Jennings demonstrates how “no moment in history or place on the globe has been more crowded with utopian longing and utopian experimentation than the United States in the middle of the nineteenth century.”
The many communes established during this time had much in common as they prepared for the second coming. The looming millennium egged on the leaders of these movements, who sought not a place but a time of peace, equality, and abundance. The Shakers, Owenites, Fourierists, Icarians, and Perfectionists attracted scores of people who gave up their lives to join others in search of “the dream of utopia.” All bought large tracts of land, promoted collective ownership, and adhered to a structured workday. The author proffers a number of plausible reasons for the rise of these groups. The Industrial Revolution was eliminating the single artisan, and the arrival of factories fed the economic inequality that condemned people to filthy urban environments. Each group built a small, working prototype community, and each based their group on farm, school, and home, with education and feminine equality paramount. Members came from a broad swath of the population, including Nathaniel Hawthorne and Charles Dana at the Fourierist Brook Farm. Although they either over- or understressed individuals, none of the groups could grasp the complexity or variety of human desire. Their aims were admirable, but they suffered from a lack of basic agricultural success. The Shakers and Perfectionists succeeded due to their marketable inventions, including clothespins, bear traps, and cutlery. They may have been similar in many ways, but the differences were marked—e.g., Robert Owen worked to shape men to an ideal, while Charles Fourier demanded that institutions adapt to humans. Jennings proves an able guide to these groups, who “proceeded from the assumption that humankind is somehow meant to live in utopia.”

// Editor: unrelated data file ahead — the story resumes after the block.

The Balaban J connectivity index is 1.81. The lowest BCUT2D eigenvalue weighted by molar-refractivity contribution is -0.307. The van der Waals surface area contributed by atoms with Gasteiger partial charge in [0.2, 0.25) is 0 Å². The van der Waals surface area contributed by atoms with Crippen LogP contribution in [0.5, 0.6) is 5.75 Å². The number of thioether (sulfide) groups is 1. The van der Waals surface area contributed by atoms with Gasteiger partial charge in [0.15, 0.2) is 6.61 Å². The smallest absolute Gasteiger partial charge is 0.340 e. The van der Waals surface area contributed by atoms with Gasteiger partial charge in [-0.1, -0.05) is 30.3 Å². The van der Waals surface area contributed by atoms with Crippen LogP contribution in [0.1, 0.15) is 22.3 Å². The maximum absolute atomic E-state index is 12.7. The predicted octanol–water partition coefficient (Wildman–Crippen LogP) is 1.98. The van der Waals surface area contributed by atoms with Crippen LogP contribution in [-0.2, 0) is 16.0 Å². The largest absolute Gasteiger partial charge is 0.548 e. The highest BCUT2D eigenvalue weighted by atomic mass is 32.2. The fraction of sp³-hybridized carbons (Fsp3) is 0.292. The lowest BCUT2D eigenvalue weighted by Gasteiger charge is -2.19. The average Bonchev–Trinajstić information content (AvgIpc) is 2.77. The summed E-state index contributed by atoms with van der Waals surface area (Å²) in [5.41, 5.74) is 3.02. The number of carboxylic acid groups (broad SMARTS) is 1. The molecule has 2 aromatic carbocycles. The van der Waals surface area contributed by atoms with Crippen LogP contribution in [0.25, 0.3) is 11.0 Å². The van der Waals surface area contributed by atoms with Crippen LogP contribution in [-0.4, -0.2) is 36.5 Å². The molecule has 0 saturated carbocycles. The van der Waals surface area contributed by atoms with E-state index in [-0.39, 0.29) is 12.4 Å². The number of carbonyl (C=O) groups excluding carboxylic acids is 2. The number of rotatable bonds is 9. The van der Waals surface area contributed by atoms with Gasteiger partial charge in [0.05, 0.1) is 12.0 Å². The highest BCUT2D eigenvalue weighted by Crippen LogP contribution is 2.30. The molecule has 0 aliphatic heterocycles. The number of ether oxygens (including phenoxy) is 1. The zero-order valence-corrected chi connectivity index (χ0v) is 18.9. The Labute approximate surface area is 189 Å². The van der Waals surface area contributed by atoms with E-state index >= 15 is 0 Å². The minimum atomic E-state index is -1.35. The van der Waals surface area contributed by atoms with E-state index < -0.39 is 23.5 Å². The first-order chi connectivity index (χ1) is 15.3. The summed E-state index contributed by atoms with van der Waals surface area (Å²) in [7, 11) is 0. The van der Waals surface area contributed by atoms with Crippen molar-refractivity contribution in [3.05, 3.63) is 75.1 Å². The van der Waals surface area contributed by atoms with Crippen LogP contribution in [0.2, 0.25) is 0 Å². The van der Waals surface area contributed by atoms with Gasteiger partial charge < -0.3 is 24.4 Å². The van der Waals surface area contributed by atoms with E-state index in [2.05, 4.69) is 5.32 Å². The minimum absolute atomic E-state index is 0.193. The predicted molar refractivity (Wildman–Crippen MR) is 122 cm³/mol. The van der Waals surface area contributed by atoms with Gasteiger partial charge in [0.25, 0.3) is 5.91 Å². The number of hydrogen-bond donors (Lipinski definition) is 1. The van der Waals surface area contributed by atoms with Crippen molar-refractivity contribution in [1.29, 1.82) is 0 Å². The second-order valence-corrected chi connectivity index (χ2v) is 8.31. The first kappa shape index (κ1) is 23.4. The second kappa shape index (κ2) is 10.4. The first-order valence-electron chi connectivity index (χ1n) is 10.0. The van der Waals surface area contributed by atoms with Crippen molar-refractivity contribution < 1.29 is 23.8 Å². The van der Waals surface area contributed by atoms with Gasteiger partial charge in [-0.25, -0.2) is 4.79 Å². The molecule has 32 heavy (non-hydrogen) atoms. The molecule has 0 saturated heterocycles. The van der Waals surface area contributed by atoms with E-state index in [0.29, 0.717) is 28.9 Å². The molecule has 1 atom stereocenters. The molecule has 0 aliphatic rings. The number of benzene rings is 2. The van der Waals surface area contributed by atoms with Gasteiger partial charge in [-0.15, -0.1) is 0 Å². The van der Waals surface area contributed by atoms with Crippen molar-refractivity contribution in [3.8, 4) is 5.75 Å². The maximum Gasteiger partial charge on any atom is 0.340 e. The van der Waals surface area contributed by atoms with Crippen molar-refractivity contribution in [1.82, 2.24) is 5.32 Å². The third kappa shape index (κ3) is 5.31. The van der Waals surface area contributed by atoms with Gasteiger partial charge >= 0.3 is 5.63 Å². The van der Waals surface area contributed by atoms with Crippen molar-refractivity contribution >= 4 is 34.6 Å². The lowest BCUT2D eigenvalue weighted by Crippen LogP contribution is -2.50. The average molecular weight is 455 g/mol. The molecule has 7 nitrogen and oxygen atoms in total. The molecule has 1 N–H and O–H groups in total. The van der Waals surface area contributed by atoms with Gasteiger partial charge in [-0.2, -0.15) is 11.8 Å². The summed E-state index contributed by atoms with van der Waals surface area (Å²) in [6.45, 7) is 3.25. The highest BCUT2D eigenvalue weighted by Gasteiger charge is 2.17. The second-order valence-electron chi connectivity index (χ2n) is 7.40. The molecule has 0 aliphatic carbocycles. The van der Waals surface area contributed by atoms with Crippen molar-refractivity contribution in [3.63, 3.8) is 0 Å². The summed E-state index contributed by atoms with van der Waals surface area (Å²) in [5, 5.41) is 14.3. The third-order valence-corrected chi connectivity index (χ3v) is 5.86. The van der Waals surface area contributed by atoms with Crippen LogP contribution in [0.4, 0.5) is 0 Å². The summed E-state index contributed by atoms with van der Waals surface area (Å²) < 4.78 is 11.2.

The author’s comprehensive research makes for absorbing reading as he shows how different people attempted to find perfection and how they failed or succeeded.